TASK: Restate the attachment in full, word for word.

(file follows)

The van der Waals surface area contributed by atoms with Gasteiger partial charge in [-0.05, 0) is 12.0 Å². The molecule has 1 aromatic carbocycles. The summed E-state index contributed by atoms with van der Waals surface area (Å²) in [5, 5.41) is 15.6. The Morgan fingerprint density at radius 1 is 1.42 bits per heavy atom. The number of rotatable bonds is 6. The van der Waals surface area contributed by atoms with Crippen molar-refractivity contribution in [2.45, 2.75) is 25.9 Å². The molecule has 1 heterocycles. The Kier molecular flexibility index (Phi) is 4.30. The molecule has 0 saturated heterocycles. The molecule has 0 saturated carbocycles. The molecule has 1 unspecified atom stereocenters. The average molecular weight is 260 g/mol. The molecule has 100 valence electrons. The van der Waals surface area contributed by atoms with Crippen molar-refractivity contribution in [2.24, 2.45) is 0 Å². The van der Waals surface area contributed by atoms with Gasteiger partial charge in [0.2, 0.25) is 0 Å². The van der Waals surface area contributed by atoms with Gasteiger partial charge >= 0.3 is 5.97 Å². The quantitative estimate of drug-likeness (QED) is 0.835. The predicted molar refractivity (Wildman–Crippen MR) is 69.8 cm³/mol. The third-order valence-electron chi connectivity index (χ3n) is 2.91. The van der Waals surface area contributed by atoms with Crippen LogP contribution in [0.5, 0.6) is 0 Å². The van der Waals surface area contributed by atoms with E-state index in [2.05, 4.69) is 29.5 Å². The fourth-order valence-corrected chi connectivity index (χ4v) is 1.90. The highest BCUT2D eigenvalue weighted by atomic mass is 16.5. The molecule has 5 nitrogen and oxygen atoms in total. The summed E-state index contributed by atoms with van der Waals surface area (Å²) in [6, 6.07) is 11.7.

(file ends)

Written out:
The van der Waals surface area contributed by atoms with Gasteiger partial charge in [-0.05, 0) is 12.0 Å². The molecule has 1 aromatic carbocycles. The summed E-state index contributed by atoms with van der Waals surface area (Å²) in [5, 5.41) is 15.6. The Morgan fingerprint density at radius 1 is 1.42 bits per heavy atom. The number of rotatable bonds is 6. The van der Waals surface area contributed by atoms with Crippen molar-refractivity contribution in [2.45, 2.75) is 25.9 Å². The molecule has 1 heterocycles. The Kier molecular flexibility index (Phi) is 4.30. The molecule has 0 saturated heterocycles. The molecule has 0 saturated carbocycles. The molecule has 1 unspecified atom stereocenters. The average molecular weight is 260 g/mol. The molecule has 100 valence electrons. The van der Waals surface area contributed by atoms with Crippen molar-refractivity contribution in [2.24, 2.45) is 0 Å². The van der Waals surface area contributed by atoms with Gasteiger partial charge in [0.2, 0.25) is 0 Å². The van der Waals surface area contributed by atoms with Gasteiger partial charge >= 0.3 is 5.97 Å². The quantitative estimate of drug-likeness (QED) is 0.835. The predicted molar refractivity (Wildman–Crippen MR) is 69.8 cm³/mol. The third-order valence-electron chi connectivity index (χ3n) is 2.91. The van der Waals surface area contributed by atoms with Crippen LogP contribution in [0.5, 0.6) is 0 Å². The van der Waals surface area contributed by atoms with E-state index in [2.05, 4.69) is 29.5 Å². The fourth-order valence-corrected chi connectivity index (χ4v) is 1.90. The highest BCUT2D eigenvalue weighted by atomic mass is 16.5. The molecule has 5 nitrogen and oxygen atoms in total. The summed E-state index contributed by atoms with van der Waals surface area (Å²) in [6, 6.07) is 11.7.